[0160] Thus, as an illustrative example, after passing through the eight half-waveplate elements that are equally spaced and feature a constant orientation-angle difference, e.g., .DELTA..theta.=.pi./8 between neighbors, the transmitted RCP waves display a constant phase difference .DELTA..phi..sub.g=.pi./4 between neighboring waveplates. By using eight waveplate elements with fast-axes orientation varying between 0 and .pi., phase retardations/pickups may be achieved that covers the full 0-2.pi. range. However, fabricating half-wave plate elements having a high diffraction angle for visible light may be challenging. This is because the diffraction angle depends, among other things, on the length of a period of periodically repeating waveplate elements, and forming the relatively high number of half-waveplate elements within a relatively small length of the period may be difficult due to spatial constraints.

[0161] In FIGS. 17A-17H, for illustrative purposes, the illustrated half-wave plate included eight equally spaced neighboring half-waveplate elements having a constant orientation-angle difference .DELTA..theta. between neighboring waveplates, where each waveplate element included a pattern of periodically repeating polymer-based optical structures having incorporated therein an inorganic material. However, embodiments are not so limited and in the following, embodiments of diffraction grating in which phase retardations/pickups may be achieved that covers the full 0-2.pi. range at relatively high diffraction angles and diffraction efficiencies, as well as uniformity of diffraction efficiencies across a relatively wide angle of incidence, with less numbers of waveplate elements.

[0162] Applications of the metasurfaces comprising PBOEs include diffraction gratings, e.g., blazed gratings, focusing lenses, and axicons, among various other applications. As described herein, a blazed grating is capable of steering a light beam into several diffracted orders. The blazed grating may be configured to achieve high grating efficiency in one or more diffraction orders, e.g., +1 and/or -1 diffraction orders, thus resulting in the optical power being concentrated in the desired diffraction order(s) while the residual power in the other orders (e.g., the zeroth) is low. In the present disclosure, various embodiments of metasurfaces comprising PBOEs configured as diffraction gratings are described. The diffraction gratings according to various embodiments have a combination of desirable optical properties, including one or more of high diffraction angle, high diffraction efficiency, a wide range of acceptance angle and a highly uniform diffraction efficiency within the range of acceptance angle. These desirable optical properties may result from a combination of various inventive aspects, including the material, dimensions and geometric configurations of the elements of the metasurfaces.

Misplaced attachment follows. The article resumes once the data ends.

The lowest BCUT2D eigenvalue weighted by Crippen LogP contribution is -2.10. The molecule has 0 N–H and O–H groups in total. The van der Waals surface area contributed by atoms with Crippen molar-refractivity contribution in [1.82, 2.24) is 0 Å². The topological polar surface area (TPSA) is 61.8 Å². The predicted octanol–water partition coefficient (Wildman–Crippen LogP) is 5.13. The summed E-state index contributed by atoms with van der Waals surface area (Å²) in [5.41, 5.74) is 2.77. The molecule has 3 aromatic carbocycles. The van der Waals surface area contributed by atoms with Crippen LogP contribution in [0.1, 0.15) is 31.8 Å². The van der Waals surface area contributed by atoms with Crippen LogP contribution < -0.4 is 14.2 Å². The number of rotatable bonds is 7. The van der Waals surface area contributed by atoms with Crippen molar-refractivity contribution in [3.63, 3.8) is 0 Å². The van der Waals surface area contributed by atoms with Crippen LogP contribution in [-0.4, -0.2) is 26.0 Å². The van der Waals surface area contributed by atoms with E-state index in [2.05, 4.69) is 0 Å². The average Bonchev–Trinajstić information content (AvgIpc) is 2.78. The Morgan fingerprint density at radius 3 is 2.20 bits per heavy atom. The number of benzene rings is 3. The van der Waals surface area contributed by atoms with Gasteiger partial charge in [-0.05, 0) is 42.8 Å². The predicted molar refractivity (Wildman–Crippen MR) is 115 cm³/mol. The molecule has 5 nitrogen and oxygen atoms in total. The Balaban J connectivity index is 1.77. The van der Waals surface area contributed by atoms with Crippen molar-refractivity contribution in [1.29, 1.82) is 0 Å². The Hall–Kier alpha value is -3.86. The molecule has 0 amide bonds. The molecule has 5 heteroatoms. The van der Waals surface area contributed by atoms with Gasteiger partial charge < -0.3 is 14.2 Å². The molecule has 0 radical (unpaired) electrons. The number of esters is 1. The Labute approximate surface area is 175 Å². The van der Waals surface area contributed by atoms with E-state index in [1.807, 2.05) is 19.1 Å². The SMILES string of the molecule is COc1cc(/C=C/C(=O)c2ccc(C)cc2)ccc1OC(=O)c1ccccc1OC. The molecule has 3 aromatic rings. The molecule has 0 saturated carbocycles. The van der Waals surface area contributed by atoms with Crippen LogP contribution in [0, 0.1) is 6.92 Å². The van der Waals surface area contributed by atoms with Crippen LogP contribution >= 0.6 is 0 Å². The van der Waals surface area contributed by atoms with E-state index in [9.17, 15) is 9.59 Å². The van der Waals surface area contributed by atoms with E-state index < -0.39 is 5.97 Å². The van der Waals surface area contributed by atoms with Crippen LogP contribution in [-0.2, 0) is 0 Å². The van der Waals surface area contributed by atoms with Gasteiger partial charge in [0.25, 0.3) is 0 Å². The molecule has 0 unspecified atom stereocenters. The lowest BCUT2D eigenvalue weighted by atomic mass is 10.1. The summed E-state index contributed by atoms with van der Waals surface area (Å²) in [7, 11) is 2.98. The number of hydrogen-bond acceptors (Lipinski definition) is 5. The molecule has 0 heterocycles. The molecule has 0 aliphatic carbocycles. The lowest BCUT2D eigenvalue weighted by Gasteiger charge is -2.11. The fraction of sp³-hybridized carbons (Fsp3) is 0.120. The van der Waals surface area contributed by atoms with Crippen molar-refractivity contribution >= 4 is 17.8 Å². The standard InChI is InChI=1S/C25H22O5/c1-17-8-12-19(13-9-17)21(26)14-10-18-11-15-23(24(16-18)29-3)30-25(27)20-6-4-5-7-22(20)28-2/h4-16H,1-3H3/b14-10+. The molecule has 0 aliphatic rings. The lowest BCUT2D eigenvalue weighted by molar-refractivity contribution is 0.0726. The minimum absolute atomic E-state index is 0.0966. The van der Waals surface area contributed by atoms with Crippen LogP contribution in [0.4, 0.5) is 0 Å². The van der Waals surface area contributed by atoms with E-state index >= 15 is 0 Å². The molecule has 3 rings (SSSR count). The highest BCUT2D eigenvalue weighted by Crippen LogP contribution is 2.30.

[0163] As described herein, visible light may include light having one or more wavelengths in various color ranges, including red, green, or blue color ranges. As described herein, red light may include light of one or more wavelengths in the range of about 620-780 nm, green light may include light of one or more wavelengths in the range of about 492-577 nm, and blue light may include light of one or more wavelengths in the range of about 435-493 nm. Thus, visible may include light of one or more wavelengths in the range of about 435 nm-780 nm.

[0164] As described herein, features, e.g., as nanobeams, lines, line segments or unit cells, that are parallel, nominally parallel or substantially parallel, refer to features having elongation directions that differ by less than about 10%, less than about 5% or less than about 3% in the elongation directions. In addition, features that are perpendicular, nominally perpendicular or substantially perpendicular refer to features having elongation directions that deviate from 90 degrees in the elongation directions by less than about 10%, less than about 5% or less than about 3%.